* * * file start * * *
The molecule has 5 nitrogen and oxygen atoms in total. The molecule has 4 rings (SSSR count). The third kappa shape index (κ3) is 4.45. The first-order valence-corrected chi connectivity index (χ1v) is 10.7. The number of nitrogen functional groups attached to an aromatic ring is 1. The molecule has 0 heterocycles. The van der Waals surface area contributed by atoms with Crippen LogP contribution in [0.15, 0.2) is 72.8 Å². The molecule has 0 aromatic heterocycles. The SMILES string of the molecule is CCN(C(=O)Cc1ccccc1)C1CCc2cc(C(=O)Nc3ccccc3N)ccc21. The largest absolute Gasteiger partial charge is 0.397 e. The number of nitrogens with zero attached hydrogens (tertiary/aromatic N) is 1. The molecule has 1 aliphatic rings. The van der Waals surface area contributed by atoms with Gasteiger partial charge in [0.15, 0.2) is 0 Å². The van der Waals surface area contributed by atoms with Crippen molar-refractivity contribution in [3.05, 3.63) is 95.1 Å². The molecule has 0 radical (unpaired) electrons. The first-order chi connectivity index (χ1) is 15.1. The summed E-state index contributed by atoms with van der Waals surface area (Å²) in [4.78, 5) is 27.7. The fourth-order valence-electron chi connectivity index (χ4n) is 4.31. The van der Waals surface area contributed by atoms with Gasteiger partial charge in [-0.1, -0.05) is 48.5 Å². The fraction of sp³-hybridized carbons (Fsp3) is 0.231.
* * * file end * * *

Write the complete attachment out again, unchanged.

The molecule has 5 nitrogen and oxygen atoms in total. The molecule has 4 rings (SSSR count). The third kappa shape index (κ3) is 4.45. The first-order valence-corrected chi connectivity index (χ1v) is 10.7. The number of nitrogen functional groups attached to an aromatic ring is 1. The molecule has 0 heterocycles. The van der Waals surface area contributed by atoms with Crippen LogP contribution in [0.15, 0.2) is 72.8 Å². The molecule has 0 aromatic heterocycles. The SMILES string of the molecule is CCN(C(=O)Cc1ccccc1)C1CCc2cc(C(=O)Nc3ccccc3N)ccc21. The largest absolute Gasteiger partial charge is 0.397 e. The number of nitrogens with zero attached hydrogens (tertiary/aromatic N) is 1. The molecule has 1 aliphatic rings. The van der Waals surface area contributed by atoms with Gasteiger partial charge in [0.15, 0.2) is 0 Å². The van der Waals surface area contributed by atoms with Crippen molar-refractivity contribution in [3.05, 3.63) is 95.1 Å². The molecule has 0 radical (unpaired) electrons. The first-order chi connectivity index (χ1) is 15.1. The summed E-state index contributed by atoms with van der Waals surface area (Å²) in [4.78, 5) is 27.7. The fourth-order valence-electron chi connectivity index (χ4n) is 4.31. The van der Waals surface area contributed by atoms with Gasteiger partial charge in [-0.1, -0.05) is 48.5 Å². The fraction of sp³-hybridized carbons (Fsp3) is 0.231.